Asset quality erosion, fresh loan restructuring and unprovided mark-to-market losses (revaluing assets at current prices) are again expected to muffle the growth in quarterly profit, notes Somasroy Chakraborty
Banks’ earnings growth in the October-December period is likely to be limited despite improving liquidity, ebbing cost pressures and steady loan growth offering some respite to lenders in an uncertain macroeconomic environment.
Asset quality erosion, fresh loan restructuring and unprovided mark-to-market losses (revaluing assets at current prices) are again expected to muffle the growth in quarterly profit.
For several quarters, private sector banks, especially the new ones, have outshone their state-run rivals in earnings.
Sector analysts say this trend will continue in the third quarter of 2013-14.
"We expect earnings divergence among our coverage banking stocks to continue. . .
"Given the current state of yields, the unprovided MTM losses are likely to require meaningful provisioning for some public sector banks.
"No provisioning (is required) for new private banks on this count, as they have already provided fully," Vaibhav Agrawal, vice-president, research (banking) at Angel Broking, wrote in a note to clients.
Flat margins, low fee income
The Reserve Bank of India (RBI)'s exceptional liquidity tightening measures were normalised during the quarter.
This, coupled with the strong inflow of foreign currency non-resident (bank) deposits, led to an improvement in liquidity and eased the short-term borrowing cost for banks.
However, analysts believe this will not immediately translate into margin expansion and the full benefit of lower cost of funds will be visible only from the fourth quarter.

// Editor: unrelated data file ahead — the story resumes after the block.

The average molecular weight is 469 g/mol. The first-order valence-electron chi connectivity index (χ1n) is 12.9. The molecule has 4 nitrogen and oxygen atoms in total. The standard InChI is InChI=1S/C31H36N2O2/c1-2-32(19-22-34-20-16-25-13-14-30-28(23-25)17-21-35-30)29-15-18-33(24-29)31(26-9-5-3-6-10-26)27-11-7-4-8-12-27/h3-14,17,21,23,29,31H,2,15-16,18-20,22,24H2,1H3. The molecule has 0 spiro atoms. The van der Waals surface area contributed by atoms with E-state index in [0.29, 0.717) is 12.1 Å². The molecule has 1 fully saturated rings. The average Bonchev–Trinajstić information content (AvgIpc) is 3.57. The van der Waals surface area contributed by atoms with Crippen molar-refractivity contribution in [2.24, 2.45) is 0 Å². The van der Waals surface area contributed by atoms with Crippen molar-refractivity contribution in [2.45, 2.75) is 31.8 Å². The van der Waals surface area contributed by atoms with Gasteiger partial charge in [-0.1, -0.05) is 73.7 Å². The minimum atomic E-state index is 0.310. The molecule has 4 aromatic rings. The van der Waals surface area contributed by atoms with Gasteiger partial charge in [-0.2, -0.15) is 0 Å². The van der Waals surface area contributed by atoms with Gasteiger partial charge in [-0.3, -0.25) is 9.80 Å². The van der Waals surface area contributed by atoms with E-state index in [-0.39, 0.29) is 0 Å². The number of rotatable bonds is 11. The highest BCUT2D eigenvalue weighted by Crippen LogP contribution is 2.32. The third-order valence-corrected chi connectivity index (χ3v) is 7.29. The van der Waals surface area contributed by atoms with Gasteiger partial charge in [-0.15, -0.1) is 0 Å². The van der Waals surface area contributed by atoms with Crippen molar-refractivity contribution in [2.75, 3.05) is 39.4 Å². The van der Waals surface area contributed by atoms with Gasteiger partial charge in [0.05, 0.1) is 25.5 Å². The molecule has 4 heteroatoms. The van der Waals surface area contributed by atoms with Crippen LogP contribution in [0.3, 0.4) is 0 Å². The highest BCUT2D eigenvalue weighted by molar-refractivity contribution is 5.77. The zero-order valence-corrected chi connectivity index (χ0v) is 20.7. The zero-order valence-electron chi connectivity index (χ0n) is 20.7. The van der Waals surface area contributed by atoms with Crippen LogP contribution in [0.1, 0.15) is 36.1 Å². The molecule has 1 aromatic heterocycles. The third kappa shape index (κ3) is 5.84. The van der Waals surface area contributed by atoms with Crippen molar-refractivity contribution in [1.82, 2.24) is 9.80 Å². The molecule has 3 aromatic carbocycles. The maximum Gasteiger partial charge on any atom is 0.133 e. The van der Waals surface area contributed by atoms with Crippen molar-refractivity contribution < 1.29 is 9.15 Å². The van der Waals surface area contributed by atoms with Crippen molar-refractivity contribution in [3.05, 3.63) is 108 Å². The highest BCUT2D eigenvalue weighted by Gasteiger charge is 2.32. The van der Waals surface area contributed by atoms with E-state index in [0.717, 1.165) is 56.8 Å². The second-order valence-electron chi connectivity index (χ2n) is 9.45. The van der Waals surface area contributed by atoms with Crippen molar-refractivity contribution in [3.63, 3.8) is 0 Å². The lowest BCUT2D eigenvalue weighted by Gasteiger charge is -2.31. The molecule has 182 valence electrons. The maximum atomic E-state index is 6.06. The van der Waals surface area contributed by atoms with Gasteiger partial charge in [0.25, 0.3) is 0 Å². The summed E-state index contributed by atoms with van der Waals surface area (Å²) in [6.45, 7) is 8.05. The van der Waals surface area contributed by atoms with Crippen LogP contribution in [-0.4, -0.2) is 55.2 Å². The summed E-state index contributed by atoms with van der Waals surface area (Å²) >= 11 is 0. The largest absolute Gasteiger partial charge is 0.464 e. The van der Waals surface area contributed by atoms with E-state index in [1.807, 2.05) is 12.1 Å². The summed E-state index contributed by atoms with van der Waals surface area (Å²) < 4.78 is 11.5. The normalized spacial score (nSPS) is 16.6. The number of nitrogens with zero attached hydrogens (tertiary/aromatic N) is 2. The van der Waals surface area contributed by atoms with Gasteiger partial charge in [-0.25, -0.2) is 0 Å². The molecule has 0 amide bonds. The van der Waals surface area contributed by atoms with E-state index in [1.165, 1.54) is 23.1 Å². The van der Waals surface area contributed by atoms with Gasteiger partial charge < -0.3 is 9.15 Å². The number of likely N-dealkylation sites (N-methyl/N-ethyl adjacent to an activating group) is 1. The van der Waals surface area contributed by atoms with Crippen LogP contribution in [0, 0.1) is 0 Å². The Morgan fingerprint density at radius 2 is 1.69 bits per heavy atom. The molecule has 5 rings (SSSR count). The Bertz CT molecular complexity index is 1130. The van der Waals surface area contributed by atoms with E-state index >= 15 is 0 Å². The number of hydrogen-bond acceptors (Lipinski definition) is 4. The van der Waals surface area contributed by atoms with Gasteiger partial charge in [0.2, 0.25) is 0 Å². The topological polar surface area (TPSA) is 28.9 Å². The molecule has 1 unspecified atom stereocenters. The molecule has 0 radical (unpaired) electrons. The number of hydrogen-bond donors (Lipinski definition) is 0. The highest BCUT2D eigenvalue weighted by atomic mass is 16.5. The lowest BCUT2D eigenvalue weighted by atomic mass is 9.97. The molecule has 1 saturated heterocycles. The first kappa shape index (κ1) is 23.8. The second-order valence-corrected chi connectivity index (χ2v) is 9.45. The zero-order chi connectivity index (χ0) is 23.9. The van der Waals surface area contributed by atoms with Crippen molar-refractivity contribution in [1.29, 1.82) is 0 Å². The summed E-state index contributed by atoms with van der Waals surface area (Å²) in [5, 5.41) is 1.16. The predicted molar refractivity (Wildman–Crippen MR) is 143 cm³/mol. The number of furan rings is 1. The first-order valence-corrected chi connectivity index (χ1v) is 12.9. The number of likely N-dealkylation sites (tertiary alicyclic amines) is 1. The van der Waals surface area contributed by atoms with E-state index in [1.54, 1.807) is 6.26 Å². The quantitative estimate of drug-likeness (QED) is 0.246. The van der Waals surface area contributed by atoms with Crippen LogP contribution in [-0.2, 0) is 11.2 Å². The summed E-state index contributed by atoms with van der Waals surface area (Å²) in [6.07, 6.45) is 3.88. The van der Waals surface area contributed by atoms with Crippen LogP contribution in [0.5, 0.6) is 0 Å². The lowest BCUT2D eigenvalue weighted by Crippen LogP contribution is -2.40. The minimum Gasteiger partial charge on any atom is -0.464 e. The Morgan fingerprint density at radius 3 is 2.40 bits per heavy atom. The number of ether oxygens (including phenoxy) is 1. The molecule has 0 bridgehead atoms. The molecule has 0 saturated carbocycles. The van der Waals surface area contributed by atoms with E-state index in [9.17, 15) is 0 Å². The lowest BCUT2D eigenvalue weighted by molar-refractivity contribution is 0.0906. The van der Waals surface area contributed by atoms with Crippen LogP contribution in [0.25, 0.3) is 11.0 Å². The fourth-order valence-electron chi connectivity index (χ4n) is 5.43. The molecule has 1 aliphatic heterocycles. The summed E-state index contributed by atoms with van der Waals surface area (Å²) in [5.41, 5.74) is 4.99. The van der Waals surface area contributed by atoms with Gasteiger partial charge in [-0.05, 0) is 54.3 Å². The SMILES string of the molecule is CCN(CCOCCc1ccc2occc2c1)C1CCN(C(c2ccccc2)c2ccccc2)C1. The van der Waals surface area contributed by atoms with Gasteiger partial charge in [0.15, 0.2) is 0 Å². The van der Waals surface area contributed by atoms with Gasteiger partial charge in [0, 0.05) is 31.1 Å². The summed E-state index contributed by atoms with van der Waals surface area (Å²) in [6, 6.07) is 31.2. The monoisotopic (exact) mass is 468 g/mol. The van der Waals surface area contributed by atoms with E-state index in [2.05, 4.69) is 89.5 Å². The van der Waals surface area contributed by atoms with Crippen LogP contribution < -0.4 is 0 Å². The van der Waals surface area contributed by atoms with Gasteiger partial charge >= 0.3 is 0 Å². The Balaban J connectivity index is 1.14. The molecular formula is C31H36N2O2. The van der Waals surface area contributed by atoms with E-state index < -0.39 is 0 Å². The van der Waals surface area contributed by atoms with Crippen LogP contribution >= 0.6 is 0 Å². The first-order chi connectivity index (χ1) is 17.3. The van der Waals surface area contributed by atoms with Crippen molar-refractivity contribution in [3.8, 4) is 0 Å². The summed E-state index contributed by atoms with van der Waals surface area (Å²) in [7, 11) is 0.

While three-month certificates of deposit and commercial paper rates fell around 100 basis points from the levels at the end of September 2013, these were still higher then the pre-tightening
Also, most banks have not pared their peak retail term deposit rates in three months and only a few have increased their lending rates.
Hence, most analysts expect banks' margins to remain stable, sequentially.
The growth in banks' non-interest income is also expected to remain slow in October-December as earnings from fees and commissions have decelerated in recent months.
"Fee income growth is expected to be muted. Banks have already seen growth in liabilities-related and third-party product-related fees.
(Hence) incremental fee income growth is expected to remain tepid," Saikiran Pulavarthi, banking analyst with Espirito Santo Securities, said.
While analysts expect slippages to moderate in the third quarter, credit quality stress is likely to stay elevated.
Private sector banks have not been spared from asset quality pressure but analysts say these lenders have performed reasonably better than the state-run ones on loan recoveries.
Sale of bad loans to asset reconstruction companies has also seen a pick-up, as most banks now appear determined to improve their credit quality.
Analysts estimate banks put assets worth Rs 4,000 crore (Rs 40 billion) for sale to ARCs in the October-December period.
The recoveries from written-off accounts could prevent a sharp erosion in banks' profitability during the quarter, they said.
Referrals for corporate debt restructuring in the third quarter was estimated to be Rs 29,000 crore (Rs 290 billion), compared with Rs 25,000 crore (Rs 250 billion) in the previous three months.
"However, in the last two months, proposals were only Rs 6,000 crore (Rs 60 billion).
“Though the trend is encouraging, we prefer to wait and watch, as this could be on account of RBI clamping on banks for higher restructuring," Alpesh Mehta and Sohail Halai, analysts with Motilal Oswal Securities, wrote in their research note.
Analysts caution that moderation in economic growth, high inflation, delay in monetary easing and stretched balance sheets of some companies remain key risks.